In my journal, I wrote a reminder to myself to write about this word when I had successfully defended my PhD — opsivo — which is Greek to describe “an act of arriving too late to the feast, or to feast today with the weight of all the wasted yesteryears”. I had ‘kept’ the word tucked between the pages for months, convinced I was going to write about it to describe my feelings today. Little that I know today that I would not describe the yesteryears — filled with failed relationships and severe work burnout and friendships gone awry out of different directions — as wasted, but more so as a journey, a test that had contributed to my growth to who I am today. I wouldn’t say I would thank all of these people involved in these experiences, but I would say my resilience and tenacity was also what bounced me out of all them. I am not late to the feast, but rather, I am exactly where I needed to be.
The word more apt for the journey so far today, I guess, would be — phlotimo — literally translated as “love of honour”, essentially “at its core, is about goodness, selflessness, giving without wanting anything in return and the force that drives individuals to think about the people and the world around them”. Although still virtually untranslatable, it is what I would aspire to achieve in my journey of what good I shall do with this knowledge that I have earned.
- “Thus, contact tracing hinges on deeply human exchanges. There is no app for that. Digital technologies do have a role to play. They will be crucial to successful contact tracing programs. But they must be intentionally built to assist, rather than replace the people in the health care loop vital to success.” How human-centered tech can beat COVID-19 through contact tracing.
- How had the pandemic affect places so differently? Four elements: demographics, culture, environment, and the speed of government responses.
- Another great piece from Naomi Klein: under cover of mass death, Andrew Cuomo calls in the billionaires to build a high-tech dystopia.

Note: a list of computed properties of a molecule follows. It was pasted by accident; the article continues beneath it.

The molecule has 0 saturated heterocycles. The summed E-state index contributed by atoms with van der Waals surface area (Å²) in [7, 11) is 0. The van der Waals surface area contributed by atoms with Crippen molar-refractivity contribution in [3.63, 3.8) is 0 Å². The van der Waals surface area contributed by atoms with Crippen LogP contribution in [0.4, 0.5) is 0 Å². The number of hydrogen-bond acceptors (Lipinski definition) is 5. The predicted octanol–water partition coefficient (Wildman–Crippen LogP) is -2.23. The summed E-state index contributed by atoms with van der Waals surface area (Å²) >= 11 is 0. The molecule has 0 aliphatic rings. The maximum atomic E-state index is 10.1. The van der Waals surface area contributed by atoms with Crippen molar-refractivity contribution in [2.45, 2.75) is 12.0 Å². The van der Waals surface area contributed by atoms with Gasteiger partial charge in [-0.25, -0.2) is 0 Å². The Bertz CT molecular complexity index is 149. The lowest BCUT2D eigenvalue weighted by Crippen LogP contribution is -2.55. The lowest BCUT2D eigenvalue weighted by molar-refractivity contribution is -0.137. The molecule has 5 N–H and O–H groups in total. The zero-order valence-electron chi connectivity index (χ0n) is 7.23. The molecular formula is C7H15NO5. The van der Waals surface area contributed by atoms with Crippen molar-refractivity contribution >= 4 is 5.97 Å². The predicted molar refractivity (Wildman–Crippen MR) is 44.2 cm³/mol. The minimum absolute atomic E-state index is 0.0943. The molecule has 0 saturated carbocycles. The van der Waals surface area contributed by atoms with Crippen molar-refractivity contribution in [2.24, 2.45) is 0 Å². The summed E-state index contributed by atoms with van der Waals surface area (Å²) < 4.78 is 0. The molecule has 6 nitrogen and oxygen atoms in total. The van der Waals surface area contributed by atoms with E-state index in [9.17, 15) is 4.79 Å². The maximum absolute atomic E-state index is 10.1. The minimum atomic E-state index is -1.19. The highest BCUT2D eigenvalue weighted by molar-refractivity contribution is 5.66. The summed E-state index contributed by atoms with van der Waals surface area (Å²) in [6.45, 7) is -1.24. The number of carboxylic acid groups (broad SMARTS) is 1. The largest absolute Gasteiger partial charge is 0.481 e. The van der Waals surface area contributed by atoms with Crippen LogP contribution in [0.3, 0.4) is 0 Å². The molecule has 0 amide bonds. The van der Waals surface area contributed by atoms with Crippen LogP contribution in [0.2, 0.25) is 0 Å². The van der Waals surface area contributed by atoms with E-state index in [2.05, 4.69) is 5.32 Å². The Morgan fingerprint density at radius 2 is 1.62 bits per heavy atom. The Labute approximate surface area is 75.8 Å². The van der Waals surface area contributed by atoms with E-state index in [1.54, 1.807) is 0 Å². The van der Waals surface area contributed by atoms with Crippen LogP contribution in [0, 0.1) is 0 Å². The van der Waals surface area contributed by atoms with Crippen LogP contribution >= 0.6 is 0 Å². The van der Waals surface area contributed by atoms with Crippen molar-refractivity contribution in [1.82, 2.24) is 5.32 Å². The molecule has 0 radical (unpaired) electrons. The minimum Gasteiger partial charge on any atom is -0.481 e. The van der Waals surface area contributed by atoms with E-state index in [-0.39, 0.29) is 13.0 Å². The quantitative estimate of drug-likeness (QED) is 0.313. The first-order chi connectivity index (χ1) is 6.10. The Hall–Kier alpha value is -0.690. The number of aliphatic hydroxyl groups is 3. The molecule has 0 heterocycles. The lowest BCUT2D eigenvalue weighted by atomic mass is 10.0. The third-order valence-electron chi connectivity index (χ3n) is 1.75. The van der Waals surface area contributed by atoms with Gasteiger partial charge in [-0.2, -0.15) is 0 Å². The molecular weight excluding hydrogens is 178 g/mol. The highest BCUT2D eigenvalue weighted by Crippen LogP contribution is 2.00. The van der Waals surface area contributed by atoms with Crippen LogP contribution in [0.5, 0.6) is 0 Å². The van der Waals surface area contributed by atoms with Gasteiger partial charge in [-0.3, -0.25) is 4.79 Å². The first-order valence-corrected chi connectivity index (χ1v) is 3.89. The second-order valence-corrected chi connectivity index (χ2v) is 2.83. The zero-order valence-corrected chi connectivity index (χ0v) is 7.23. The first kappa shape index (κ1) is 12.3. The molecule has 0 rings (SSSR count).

- And the question following the above article: What does it mean to do “ethics” in the technology industry?
- In this data-saturated age, we also need to exercise solidarity with people who might be more affected by and less protected from the coronavirus, but whose stories might not be heard. This means choosing carefully what data to collect, what assumptions we make, and whose stories we tell.
- The Center for Feminist Foreign Policy is maintaining a library of feminist perspectives and key considerations on the coronavirus.
- ‘Immunity passports’ could create a new category of privilege.
- In today’s why are men: During the 1918 influenza pandemic, officials had to design new public-health messages specifically targeted at men who thought a lot of the anti-flu measures were too feminine.
- Instead of asking “how are you?”, instead ask “Are you still holding up OK?” I have taken to ask friends, “What have you been up to today?” then we’d find ourselves discussing our day-to-day activities and it felt like a relief to be able to talk about what we did, however mundane they might be.
- ‘Allostatic load‘ might be the reason why we are even exhausted staying alone.
- How pandemic seeps into literature.
- 37% of jobs can actually be done at home.
Reading in my tabs:
- “Increasingly, designers are also losing sight that their primary role is to advocate for human beings. Design has become more and more corporatised over the last decade. We think so much about business metrics and technical solutions that we’ve forgotten our main role is to fight for the humans and to improve people’s lives.” The hard work of design is still ahead of us.
- Verification handbook for disinformation and media manipulation.
- “The primary purpose of the internet had changed from supporting a knowledge economy to growing an attention economy. Instead of helping us leverage time to our intellectual advantage, the Internet was converted to an “always on” medium, configured to the advantage of those who wanted to market to us or track our activities.”
- Join the Data Feminism reading group!
- “The more you are interested in others, the more interesting they find you. To be interesting, be interested.” 68 bits of unsolicited advice — although I don’t quite understand about the land war in Asia bit…
- Madeline Miller’s Circe is being turned into a series for HBO Max. Can’t wait!
- More walking tour videos: daily tour of historic sites, Nuclear Weapon Instructional Museum virtual tour, and an aquarium that invites you to videochat with their eels.
- “Any man’s death diminishes me, because I am involved in mankind, and therefore never send to know for whom the bell tolls; it tolls for thee.”
- Reading: Toni Morrison’s The Source of Self-Regard and Aleksandar Hemon’s The Book of My Lives.
- Listening: Ezra Klein interviews Madeline Miller, author of Circe.
- Viewing: I don’t see myself making bread anytime soon, but I am intrigued by the appeal of sourdough bread, “… with a timeline that stretches over days, where you’re expected to be on hand to tend to its whims, prod it and fold it, and lay it gently to rest in a basket at seemingly random multi-hour intervals”, having read Robin Sloan’s Sourdough over the weekend.
- Food & Drink: Ordered the panini oriental duck again for iftar!